Yes, I know, here I am again critiquing the greater trans population for something we all have a right to be pissy about. I still think calling someone cissexist or labeling something as this is fairly useless and counterproductive. I’m not saying we are wrong to feel this way at times; it is valid and justifiable, but ultimately a pointless exercise. Here is the part where I tell everyone to shellax and just try and stop me from explaining.
Very very few cisgender people have absolutely any idea that they are cisgender to begin with. “Hey Carol, what is your opinion on this? You are cisgender.” “What, holy shit, really? … What is that?” You can put your bottom dollar on the fact that Carol never heard that term before, or even knew it was a thing. Most people have never encountered someone transgender, and being in the super vast majority, probably figure they don’t need a special designation to differentiate themselves from trans folks. After all, they are the “normal” ones. Honestly, I never even heard the term until a few months ago, and since then spent an inordinate amount of time explaining it to people who really didn’t care, but too polite to say so.
The term ‘cis’ is a problem in and of itself. Many people upon hearing it immediately think that we are the ones who should be called cisgender. “You know, cis, sissy, it makes sense, right?” Ugh. Really, I’ve heard this a few times now. Being female does not make one a sissy, and as someone willing to kill spiders by smooshing them with her bare hands, I can attest to this. Be that as it may, I assure you my face is red as I admit I thought this as well and was confused by the term for a while. Getting to the point, using a term almost no one has ever heard before and counterintuitive to boot is fairly pointless. A far greater proportion of the population knows how to say ‘fuck you’ in Klingon or Dothraki, sad to say.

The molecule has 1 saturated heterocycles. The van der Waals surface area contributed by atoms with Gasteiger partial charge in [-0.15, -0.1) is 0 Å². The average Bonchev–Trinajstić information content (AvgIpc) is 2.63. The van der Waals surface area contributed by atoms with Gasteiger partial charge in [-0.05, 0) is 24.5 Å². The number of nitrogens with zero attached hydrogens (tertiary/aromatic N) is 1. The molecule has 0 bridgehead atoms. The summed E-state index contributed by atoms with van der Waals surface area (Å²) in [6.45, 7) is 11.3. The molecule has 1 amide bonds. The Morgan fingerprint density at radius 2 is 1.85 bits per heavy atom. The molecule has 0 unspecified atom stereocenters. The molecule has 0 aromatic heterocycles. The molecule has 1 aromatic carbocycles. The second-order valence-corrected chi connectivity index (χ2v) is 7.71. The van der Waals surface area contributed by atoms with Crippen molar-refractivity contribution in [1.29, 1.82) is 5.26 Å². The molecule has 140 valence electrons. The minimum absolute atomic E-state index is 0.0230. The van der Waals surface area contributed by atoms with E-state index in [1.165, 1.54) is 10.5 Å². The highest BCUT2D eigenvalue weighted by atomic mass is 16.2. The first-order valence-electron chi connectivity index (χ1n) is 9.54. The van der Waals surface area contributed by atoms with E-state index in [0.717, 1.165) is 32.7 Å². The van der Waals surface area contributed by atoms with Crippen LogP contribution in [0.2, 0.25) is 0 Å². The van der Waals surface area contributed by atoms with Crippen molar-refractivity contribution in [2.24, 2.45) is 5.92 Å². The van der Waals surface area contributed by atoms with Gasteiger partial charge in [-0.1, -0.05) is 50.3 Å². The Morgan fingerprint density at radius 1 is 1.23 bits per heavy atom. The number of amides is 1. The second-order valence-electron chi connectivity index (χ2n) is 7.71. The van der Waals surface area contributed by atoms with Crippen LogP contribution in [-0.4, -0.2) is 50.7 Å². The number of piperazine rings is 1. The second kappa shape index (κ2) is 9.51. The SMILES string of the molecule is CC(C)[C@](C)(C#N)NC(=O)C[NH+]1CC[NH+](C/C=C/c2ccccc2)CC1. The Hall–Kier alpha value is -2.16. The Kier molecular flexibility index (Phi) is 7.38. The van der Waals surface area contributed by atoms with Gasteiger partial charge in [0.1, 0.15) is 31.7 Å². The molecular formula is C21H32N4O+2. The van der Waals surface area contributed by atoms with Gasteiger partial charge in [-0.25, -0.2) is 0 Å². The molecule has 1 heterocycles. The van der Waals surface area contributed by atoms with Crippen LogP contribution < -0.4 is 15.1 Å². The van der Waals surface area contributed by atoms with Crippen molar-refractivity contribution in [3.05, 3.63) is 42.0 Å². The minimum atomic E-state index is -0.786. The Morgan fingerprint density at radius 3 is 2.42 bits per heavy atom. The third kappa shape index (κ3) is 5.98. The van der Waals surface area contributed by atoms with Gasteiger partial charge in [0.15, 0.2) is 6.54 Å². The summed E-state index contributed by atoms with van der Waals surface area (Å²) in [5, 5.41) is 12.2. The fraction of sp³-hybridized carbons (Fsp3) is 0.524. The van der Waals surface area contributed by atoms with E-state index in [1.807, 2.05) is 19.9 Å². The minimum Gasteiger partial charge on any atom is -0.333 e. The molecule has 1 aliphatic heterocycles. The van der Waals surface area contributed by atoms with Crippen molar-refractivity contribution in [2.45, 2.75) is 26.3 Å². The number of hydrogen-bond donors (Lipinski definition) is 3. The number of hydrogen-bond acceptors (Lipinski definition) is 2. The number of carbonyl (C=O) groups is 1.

Accusing someone of being cissexist is likely to earn you a blank expression. Yes, it hurts our feelings, self included, when people throw out ‘he-she’, ‘shemale’, ‘it’, and my personal favorite, ‘chicks with dicks’. It doesn’t sound nice, but the vast majority are not doing it to be offensive, they simply don’t know. I probably say things all the time that are horribly offensive to ethnic Inuit’s, but I don’t know any, nor does anyone I know. A small group of them might be huddled around a computer right now reading my blog, filled with seething rage at how blatantly nasty pants I’m being; how could she not know? But I don’t, and neither do most cisgender people.
Right now it’s a good time to be trans. Ever since Chaz Bono came out we’ve been featured in CNN articles, see Dr McGinn looking stunning on Dr Oz, specials on Primetime, and Jenny Boylan’s book flying off the shelves. It’s not going to last though. No one likes to hear this, but we are a flavor of the month and hold a momentary fascination due to the freak factor. It seems like trans-America right now, but in another few months or a year we’ll go back to being an urban legend in most people’s minds. The world at large has a very short attention span. Right now is a good time to try to educate the public, but making it stick is going to be harder. As always, we stand the best chance of reaching those immediately around us, which ends up being like 3% of the population.
So yes, we are going to hear cissexist things and it is going to upset us. We do our best to educate and get the word out, but we also need to protect our own hearts by having reasonable expectations about it as well. Most people are not out to hurt our feelings. Calmly explaining when we can is the best approach and in those cases where it is not, best just to walk away. Nothing we have to say is going to change the mind of someone determined to be mean.